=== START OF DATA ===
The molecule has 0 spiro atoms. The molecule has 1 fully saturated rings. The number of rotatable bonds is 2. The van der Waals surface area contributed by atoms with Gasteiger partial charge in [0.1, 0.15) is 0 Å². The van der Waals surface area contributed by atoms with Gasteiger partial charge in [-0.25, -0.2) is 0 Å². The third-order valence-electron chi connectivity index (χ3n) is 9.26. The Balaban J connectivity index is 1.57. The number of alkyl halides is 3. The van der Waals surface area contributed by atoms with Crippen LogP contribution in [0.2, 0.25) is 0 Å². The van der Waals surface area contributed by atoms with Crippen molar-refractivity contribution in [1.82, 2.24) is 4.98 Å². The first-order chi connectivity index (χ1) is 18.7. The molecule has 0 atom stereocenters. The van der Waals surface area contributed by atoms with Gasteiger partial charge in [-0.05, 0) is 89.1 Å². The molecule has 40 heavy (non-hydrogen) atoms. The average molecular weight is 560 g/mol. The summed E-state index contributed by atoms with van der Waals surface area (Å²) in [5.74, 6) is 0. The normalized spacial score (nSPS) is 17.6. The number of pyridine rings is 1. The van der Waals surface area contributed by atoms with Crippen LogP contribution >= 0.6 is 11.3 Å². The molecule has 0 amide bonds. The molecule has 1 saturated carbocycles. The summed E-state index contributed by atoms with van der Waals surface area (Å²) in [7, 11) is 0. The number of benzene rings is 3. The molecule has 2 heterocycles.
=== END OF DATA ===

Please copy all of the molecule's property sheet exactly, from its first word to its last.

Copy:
The molecule has 0 spiro atoms. The molecule has 1 fully saturated rings. The number of rotatable bonds is 2. The van der Waals surface area contributed by atoms with Gasteiger partial charge in [0.1, 0.15) is 0 Å². The van der Waals surface area contributed by atoms with Gasteiger partial charge in [-0.25, -0.2) is 0 Å². The third-order valence-electron chi connectivity index (χ3n) is 9.26. The Balaban J connectivity index is 1.57. The number of alkyl halides is 3. The van der Waals surface area contributed by atoms with Crippen LogP contribution in [0.2, 0.25) is 0 Å². The van der Waals surface area contributed by atoms with Crippen molar-refractivity contribution in [1.82, 2.24) is 4.98 Å². The first-order chi connectivity index (χ1) is 18.7. The molecule has 0 atom stereocenters. The van der Waals surface area contributed by atoms with Gasteiger partial charge in [-0.05, 0) is 89.1 Å². The molecule has 40 heavy (non-hydrogen) atoms. The average molecular weight is 560 g/mol. The summed E-state index contributed by atoms with van der Waals surface area (Å²) in [5.74, 6) is 0. The normalized spacial score (nSPS) is 17.6. The number of pyridine rings is 1. The van der Waals surface area contributed by atoms with Crippen LogP contribution >= 0.6 is 11.3 Å². The molecule has 0 amide bonds. The molecule has 1 saturated carbocycles. The summed E-state index contributed by atoms with van der Waals surface area (Å²) in [7, 11) is 0. The number of benzene rings is 3. The molecule has 2 heterocycles.